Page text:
Working With Keller

Anne Sullivan: Teaching the Mute to Speak

Working With Keller

'“Disability really was looked at as an issue of civil rights rather than an issue of charity and rehabilitation at best, pity at worst”' (Disability History: The Disabilities Rights Movement).​​​​​​​

  Helen Keller, a famous deafblind woman most known for her persistence through her struggles in learning to communicate, became deaf, blind, and mute at 19 months due to Scarlet fever, therefore, unable to communicate. Most people only know about Helen Keller, leaving out Anne Sullivan's side of the story.  

The Keller family had written to Anagnos several times "looking for a governess for their daughter Helen" ("Anne Sullivan"). Anne Sullivan was only 20 when she was chosen to teach the girl in Alabama and, "although a bit intimidated by the challenge, Sullivan knew this was just the opportunity she needed. She spent the next few months studying the reports of Laura Bridgman's education by Howe and her other teachers" (Anne Sullivan | Perkins School for the Blind). Sullivan travelled to Alabama in 1887 to work with the Kellers.

Desperate, but unsupportive, Helen's family disapproved of Sullivan's methods. Helen had been allowed tantrums until Sullivan came. “She had gained permission to remove Helen from the main house and live alone with her in the nearby cottage” (American Foundation for the Blind).

April 5, 1887, Anne Sullivan broke the communication barrier. When Helen made the connection of the word "water" to the physical liquid, Sullivan realized her potential.  

"Through Sullivan’s extraordinary instruction, the little girl learned to understand and communicate with the world around her. She went on to acquire an excellent education and to become an important influence on the treatment of the blind and deaf" (Helen Keller: Major Achievments)

"Sullivan decided that Keller could benefit from the Perkins School's program, and the two spent time there off-and-on throughout Keller's adolescence. They also sought aid for Keller's speech at the Wight-Humason School in New York City. When Keller's family could no longer afford to pay Sullivan or manage Helen's school costs, a number of wealthy benefactors—including millionaire Andrew Carnegie—stepped in to help them defray their costs." ("Anne Sullivan")

Helen Keller using Tadoma on Anne 

[Anne Sullivan | Biography] 

Well known picture of Helen Keller and Anne Sullivan

[Spring Field Mueseums]

Helen Keller after graduating from Radcliffe.

[Radcliffe College]

Anne Sullivan went on to help Helen Keller become the first-ever deafblind student to graduate college. In 1900, "Keller gained admittance to the famous Radcliffe College in Cambrige and in 1904, graduated with a Bachlor of Arts Degree" ​​​​​​​(Helen Keller | Perkins School for the Blind).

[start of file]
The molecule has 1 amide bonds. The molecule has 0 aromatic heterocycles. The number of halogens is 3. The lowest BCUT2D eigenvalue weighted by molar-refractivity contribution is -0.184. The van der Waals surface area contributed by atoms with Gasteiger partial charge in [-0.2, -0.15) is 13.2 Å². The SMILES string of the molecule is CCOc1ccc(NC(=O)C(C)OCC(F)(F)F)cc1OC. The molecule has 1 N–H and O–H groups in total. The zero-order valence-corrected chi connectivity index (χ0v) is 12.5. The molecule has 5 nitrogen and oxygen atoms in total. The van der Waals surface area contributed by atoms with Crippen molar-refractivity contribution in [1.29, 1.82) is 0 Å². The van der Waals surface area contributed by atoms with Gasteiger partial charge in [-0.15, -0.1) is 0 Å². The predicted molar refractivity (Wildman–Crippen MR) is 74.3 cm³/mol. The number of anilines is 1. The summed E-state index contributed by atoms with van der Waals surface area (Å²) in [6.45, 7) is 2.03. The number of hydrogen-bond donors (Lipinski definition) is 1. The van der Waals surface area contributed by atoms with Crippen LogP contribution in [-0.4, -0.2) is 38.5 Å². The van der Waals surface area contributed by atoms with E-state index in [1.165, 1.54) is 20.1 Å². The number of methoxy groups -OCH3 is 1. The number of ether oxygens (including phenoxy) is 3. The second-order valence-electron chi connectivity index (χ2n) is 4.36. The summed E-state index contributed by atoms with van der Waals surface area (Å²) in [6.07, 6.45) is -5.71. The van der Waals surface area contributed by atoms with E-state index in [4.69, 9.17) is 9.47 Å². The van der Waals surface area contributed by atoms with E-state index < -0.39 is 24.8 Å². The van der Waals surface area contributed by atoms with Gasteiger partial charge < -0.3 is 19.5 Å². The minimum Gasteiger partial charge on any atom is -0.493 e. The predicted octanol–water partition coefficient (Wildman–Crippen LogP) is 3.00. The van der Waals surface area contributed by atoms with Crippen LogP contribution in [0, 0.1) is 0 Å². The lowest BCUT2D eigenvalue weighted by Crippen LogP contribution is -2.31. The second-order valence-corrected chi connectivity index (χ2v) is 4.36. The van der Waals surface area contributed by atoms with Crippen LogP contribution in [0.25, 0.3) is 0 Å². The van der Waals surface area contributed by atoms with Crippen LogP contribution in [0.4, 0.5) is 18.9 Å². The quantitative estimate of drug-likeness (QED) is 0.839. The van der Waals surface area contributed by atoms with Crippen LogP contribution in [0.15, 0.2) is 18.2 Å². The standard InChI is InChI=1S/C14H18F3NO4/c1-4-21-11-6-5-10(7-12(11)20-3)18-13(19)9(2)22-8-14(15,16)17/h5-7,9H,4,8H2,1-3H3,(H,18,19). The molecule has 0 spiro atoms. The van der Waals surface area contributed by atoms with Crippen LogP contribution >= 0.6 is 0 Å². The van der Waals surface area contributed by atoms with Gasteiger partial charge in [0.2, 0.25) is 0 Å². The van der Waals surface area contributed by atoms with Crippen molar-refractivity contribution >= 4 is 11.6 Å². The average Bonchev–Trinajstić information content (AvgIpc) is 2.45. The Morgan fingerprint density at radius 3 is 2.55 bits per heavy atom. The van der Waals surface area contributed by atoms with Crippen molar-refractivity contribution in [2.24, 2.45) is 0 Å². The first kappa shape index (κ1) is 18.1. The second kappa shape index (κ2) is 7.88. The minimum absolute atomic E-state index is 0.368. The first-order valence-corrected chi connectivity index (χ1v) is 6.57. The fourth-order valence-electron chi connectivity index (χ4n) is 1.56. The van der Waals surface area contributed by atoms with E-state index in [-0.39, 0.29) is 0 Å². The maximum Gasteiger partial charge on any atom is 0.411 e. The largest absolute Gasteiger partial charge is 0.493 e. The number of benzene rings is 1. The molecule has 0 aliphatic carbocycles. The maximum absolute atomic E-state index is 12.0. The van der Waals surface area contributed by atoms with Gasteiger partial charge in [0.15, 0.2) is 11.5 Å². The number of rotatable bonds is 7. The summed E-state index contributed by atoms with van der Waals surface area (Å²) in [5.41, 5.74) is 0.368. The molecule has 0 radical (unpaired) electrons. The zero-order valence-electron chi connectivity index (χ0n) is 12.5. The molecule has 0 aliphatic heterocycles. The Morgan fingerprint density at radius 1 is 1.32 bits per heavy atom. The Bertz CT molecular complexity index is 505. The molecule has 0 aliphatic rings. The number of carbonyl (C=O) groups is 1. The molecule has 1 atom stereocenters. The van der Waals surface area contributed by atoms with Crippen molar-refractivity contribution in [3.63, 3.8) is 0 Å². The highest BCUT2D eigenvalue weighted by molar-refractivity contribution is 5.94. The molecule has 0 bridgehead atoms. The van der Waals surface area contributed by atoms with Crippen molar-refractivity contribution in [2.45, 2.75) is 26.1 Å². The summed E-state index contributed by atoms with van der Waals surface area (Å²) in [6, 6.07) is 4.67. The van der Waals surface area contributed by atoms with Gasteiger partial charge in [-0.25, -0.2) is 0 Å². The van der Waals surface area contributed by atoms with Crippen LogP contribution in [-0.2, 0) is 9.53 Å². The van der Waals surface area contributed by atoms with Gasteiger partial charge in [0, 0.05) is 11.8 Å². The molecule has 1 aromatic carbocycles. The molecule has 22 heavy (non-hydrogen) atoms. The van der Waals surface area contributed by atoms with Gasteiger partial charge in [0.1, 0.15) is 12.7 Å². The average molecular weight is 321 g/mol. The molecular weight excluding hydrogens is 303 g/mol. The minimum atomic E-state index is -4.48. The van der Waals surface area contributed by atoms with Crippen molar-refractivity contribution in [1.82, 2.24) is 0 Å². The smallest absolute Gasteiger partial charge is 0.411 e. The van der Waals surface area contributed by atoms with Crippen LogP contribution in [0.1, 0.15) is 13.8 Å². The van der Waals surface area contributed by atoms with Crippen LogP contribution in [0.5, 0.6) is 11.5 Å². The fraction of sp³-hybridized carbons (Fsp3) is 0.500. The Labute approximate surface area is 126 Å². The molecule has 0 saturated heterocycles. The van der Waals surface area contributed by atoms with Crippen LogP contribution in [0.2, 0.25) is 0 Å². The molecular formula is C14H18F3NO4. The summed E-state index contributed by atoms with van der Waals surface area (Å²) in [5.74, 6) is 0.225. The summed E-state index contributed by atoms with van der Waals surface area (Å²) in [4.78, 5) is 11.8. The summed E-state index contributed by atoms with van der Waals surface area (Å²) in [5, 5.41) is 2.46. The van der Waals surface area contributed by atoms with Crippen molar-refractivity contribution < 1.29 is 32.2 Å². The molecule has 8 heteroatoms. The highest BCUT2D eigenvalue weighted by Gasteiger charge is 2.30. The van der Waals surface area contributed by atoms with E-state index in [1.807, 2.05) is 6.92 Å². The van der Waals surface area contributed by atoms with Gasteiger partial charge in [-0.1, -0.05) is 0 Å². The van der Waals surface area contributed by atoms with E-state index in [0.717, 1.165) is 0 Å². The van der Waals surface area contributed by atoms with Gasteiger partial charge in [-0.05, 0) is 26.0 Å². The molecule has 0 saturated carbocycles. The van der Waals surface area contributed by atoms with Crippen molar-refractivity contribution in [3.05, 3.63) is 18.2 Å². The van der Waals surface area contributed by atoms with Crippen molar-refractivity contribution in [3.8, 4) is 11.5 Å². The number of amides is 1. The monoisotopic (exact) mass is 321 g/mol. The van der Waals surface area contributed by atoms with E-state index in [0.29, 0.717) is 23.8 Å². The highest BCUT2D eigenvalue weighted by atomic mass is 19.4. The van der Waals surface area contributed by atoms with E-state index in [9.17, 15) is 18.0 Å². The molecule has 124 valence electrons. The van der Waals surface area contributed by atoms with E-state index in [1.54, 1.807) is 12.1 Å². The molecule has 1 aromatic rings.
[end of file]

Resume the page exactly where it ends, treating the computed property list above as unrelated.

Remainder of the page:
Circa 1903, with the help of Anne Sullivan, "Helen Keller wrote her autobiography, The Story of My Life, in which she recounted her journey from a child with an extreme handicap to a 21 year old student at Radcliffe" (Helen Keller: Major Achievments). While working on the autobiography, Anne met John Sullivan Macy, and he fell in love with her. "After refusing several marriage proposals from him, she finally accepted. The two were wed in 1905" ("Anne Sullivan").

Anne’s marriage did not affect her relationship with Keller. Sullivan lived with her husband in Massachusetts and the marriage ended around 1913 when Macy moved to Europe, but the couple never legally divorced.

"Sullivan began to experience health problems, [again] and Polly Thomson [Anne's replacement] became Keller's secretary. The three women eventually took up residence in Forest Hills, New York. The trio struggled to make ends meet" ("Anne Sullivan"). By the 1920s, Sullivan lost most of her vision and had her right eye removed to improve her health. After spending most of her life helping Helen Keller, Sullivan died peacefully in her home in 1936.

"Her ashes were placed at the National Cathedral in Washington, D.C. — a distinct honor, as it is also the final resting place of President Woodrow Wilson and other distinguished individuals. At her funeral, Bishop James E. Freeman said, 'Among the great teachers of all time she occupies a commanding and conspicuous place. . . . The touch of her hand did more than illuminate the pathway of a clouded mind; it literally emancipated a soul'" ("Anne Sullivan").

Created by: Yulianna Bullock, Mataya Pacheco, Emma Reynolds